Riding a fixed gear or single speed bike is a unique experience that combines simplicity with a deep connection to the road. One crucial aspect of this experience is the choice of handlebars, which can significantly affect your comfort, control, and overall riding style. Let's dive into the most popular types of handlebars suitable for fixed gear riding: drop bars (includes classic drop bars, compact drop bars and track bars), bullhorn/pursuit bars, straight bars, riser bars and miscellaneous bars, discussing their characteristics and ideal use cases. We've shown these setups with brakes, but the are still relevant when riding brakeless.
A class of bars that featured a curved drop that allows the rider to assume a "dropped" aero position on the bars. Includes classic drop bars, compact drop bars and track/keirin bars.
Classic Drop Bars
- Design: Traditional, curved shape with a lower 'drop' area.
- Best For: Longer rides, racing, and speed-focused cycling.
- Multiple hand positions for comfort and aerodynamics.
- Lower position reduces wind resistance, ideal for speed.
- Not ideal for city commuting; lower posture can limit visibility.
- Can be less comfortable for casual or upright riding.
Classic drop bar hand positions - on the hoods, on the straight bar and in the drops.
Compact Drop Bars
- Design: Similar to classic drop bars but with a shorter reach and shallower drop.
- Best For: Riders who want versatility with a more upright position.
- More accessible and comfortable than classic drop bars.
- Suitable for both long rides and urban environments.
- Less aerodynamic than classic drop bars.
- May not be comfortable for riders preferring a very upright posture.
- Design: Specific to track racing with a steep curve where most of the riding is in the drops.
- Best For: Riders who want a classic Keirin look and ride on the flat bar or drops only
- Classic design aesthetic.
- Allows low aero position.
- Doesn't allow top of drops hand position (or drop elver brakes).
- May not be comfortable for everyday riding.
- Design: Straight bars that curve up and forward, resembling the horns of a bull. Pursuit variation drops slightly that the horns portion.
- Best For: Urban riding, sprinting, and climbing.
- Offers a forward-leaning position, great for power and speed.
- Streamlined look and good for aggressive riding styles.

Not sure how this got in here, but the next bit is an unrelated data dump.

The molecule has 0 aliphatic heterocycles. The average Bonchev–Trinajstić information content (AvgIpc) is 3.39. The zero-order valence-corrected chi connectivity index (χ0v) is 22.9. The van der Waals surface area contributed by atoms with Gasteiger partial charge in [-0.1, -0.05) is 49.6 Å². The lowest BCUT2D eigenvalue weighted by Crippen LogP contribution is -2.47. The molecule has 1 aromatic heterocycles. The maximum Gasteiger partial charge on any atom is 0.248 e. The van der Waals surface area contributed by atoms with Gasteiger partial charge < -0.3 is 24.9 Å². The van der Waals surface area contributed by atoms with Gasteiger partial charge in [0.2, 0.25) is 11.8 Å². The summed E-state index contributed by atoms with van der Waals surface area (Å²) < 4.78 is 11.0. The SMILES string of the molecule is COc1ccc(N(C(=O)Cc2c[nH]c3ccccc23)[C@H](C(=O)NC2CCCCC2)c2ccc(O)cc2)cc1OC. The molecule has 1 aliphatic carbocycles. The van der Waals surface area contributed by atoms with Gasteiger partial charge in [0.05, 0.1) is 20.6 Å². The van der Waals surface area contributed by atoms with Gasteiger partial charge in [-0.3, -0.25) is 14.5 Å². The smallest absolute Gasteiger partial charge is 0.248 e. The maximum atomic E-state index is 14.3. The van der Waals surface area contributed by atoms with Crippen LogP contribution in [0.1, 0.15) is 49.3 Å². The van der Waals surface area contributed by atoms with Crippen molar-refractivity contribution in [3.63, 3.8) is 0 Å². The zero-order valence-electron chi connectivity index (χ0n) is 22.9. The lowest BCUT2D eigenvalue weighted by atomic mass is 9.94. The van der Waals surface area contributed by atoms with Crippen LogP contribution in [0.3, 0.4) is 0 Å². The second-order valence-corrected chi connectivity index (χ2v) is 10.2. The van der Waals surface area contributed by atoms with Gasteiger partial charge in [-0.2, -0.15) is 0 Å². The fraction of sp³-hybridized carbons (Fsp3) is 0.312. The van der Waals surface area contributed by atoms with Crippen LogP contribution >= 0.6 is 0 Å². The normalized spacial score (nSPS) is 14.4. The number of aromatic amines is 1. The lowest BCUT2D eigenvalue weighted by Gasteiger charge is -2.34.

- Limited hand positions compared to drop bars.
- Not the best for long-distance comfort.
Hand positions - Bullhorn bars with bar end brakes
- Design: Flat, horizontal bars typically seen on mountain bikes.
- Best For: Urban commuting and casual riding.
- Upright riding position for better control and visibility.
- Ideal for quick maneuvering in city traffic.
- Fewer hand positions can lead to discomfort over long rides.
- Not suitable for speed-focused riding due to lack of aerodynamics.
Hand position -Straight bars
- Design: Similar to straight bars but with an upward angle for a more raised position.
- Best For: Comfort-focused city commuting and leisure riding.
- Comfortable and relaxed riding posture.
- Good shock absorption for uneven roads.
- Not suitable for racing or speed due to upright position.
- Limited hand positions.
Hand position - Riser bars
There are also a number of other bars out there with various shapes and sizes such as touring bars, BMX bars, cruiser bars and moustache bars. Many of them are not ideal for fixed gear riding, but some riders may prefer them. It is a matter of your personal preference (but just not covered here).
Making the Right Choice
When deciding which handlebar to use for your fixed gear bike, consider the following factors:
- Riding Style: Are you riding primarily in the city, racing, or going on long-distance rides?
- Comfort Level: Do you prefer an upright, relaxed posture or a more aggressive, aerodynam ic position?
- Hand Position Variety: Do you need multiple hand positions for comfort on longer rides?
- Visibility and Control: How important is visibility and quick maneuverability in your typical riding environment?
Fixed gear and single speed cycling is as much about personal expression as it is about transportation or exercise. The handlebar you choose can significantly influence your riding experience. Whether you're weaving through city streets, cruising along beach paths, or participating in endurance rides, there’s a handlebar type that fits your needs. Remember, the best choice is one that aligns with your riding style and comfort preferences.